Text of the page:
• The percentage of people aged 65 or over who received a seasonal flu vaccination was higher than the national average at 88.5%.

  • It was responsive to the needs of older people, and offered home visits (including to their patients in care homes) and urgent appointments for those with enhanced needs. The practice nurse also carried out routine visits to elderly patients for chronic disease monitoring including anticoagulation.

Working age people (including those recently retired and students)


Updated 11 February 2016

The practice is rated as good for the care of working-age people (including those recently retired and students).

  • The needs of the working age population, those recently retired and students had been identified and the practice had adjusted the services it offered to ensure these were accessible, flexible and offered continuity of care. For example the practice offered morning and extended evening appointments face to face or via the telephone.

  • The practice was proactive in offering online services as well as a full range of health promotion and screening that reflects the needs for this age group.

People experiencing poor mental health (including people with dementia)


Updated 11 February 2016

The practice is rated as good for the care of people experiencing poor mental health (including people with dementia).

  • The practice carried out advance care planning for patients with dementia and 100% of people diagnosed with dementia had had their care reviewed in a face to face meeting in the last 12 months (above the national average).

  • 93% of people experiencing poor mental health (above national average of 88%) had a comprehensive documented care plan in place.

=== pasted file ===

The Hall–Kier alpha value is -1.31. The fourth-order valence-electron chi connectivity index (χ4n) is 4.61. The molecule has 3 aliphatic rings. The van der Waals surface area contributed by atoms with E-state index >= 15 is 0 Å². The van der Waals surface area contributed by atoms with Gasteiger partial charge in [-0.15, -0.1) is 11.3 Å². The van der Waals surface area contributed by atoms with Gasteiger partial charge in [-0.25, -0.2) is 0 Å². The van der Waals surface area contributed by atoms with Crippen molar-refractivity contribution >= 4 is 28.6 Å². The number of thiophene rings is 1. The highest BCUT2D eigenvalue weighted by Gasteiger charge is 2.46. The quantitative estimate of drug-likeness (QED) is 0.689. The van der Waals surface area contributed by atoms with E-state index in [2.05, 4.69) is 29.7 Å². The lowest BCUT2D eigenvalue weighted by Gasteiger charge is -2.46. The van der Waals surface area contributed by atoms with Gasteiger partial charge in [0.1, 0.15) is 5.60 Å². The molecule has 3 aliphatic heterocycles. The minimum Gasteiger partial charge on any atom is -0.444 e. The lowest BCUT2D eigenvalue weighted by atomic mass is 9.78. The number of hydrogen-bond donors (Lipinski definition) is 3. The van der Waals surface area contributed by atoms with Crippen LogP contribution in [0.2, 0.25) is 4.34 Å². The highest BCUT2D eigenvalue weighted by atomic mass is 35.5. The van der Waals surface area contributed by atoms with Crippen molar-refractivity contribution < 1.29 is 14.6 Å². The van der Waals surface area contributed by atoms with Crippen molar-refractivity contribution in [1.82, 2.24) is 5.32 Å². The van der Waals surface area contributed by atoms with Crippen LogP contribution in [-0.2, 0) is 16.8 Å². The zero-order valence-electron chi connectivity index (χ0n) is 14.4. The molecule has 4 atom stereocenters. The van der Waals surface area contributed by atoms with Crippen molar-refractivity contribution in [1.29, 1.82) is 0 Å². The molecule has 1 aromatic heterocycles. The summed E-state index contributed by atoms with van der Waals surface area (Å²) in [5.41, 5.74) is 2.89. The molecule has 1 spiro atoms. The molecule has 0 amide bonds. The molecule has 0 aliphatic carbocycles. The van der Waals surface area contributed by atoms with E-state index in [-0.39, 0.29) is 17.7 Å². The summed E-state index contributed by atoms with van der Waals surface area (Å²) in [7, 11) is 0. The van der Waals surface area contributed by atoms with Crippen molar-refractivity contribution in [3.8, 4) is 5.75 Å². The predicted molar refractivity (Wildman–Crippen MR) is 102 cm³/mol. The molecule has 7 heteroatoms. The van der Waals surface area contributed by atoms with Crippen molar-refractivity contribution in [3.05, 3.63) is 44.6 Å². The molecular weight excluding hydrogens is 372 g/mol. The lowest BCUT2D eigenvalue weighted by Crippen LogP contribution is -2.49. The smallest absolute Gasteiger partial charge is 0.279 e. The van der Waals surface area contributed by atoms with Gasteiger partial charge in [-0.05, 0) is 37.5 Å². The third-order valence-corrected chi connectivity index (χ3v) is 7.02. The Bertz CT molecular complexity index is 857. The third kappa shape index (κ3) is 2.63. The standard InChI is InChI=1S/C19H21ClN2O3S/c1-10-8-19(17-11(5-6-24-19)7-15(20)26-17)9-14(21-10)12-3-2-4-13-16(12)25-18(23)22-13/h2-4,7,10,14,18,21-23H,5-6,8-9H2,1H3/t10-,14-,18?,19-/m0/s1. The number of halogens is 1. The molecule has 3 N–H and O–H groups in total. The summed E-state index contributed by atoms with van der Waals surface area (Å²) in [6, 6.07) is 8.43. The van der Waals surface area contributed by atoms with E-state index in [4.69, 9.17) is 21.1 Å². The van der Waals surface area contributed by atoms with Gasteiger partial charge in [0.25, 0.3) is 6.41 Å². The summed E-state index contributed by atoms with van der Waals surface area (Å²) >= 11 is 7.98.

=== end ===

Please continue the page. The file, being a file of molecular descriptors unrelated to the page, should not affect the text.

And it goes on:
• The practice regularly worked with multi-disciplinary teams in the case management of people experiencing poor mental health, including those with dementia.

  • The practice had told patients experiencing poor mental health about how to access various support groups and voluntary organisations.

  • It had a system in place to follow up patients who had attended accident and emergency where they may have been experiencing poor mental health.

  • Staff had a good understanding of how to support people with mental health needs and dementia.

  • Patients with poor mental health were given extended appointments.

People whose circumstances may make them vulnerable


Updated 11 February 2016

The practice is rated as good for the care of people whose circumstances may make them vulnerable.

  • The practice held a register of patients living in vulnerable circumstances including those with a learning disability and with alcohol or substance misuse.

  • It offered longer appointments for people with a learning disability.

  • The practice regularly worked with multi-disciplinary teams in the case management of vulnerable people.

  • It had told vulnerable patients about how to access various support groups and worked with voluntary organisations.

  • Staff were familiar with patients from this group and knew and understood family dynamics.

  • Staff knew how to recognise signs of abuse in vulnerable adults and children. Staff were aware of their responsibilities regarding information sharing, documentation of safeguarding concerns and how to contact relevant agencies in normal working hours and out of hours.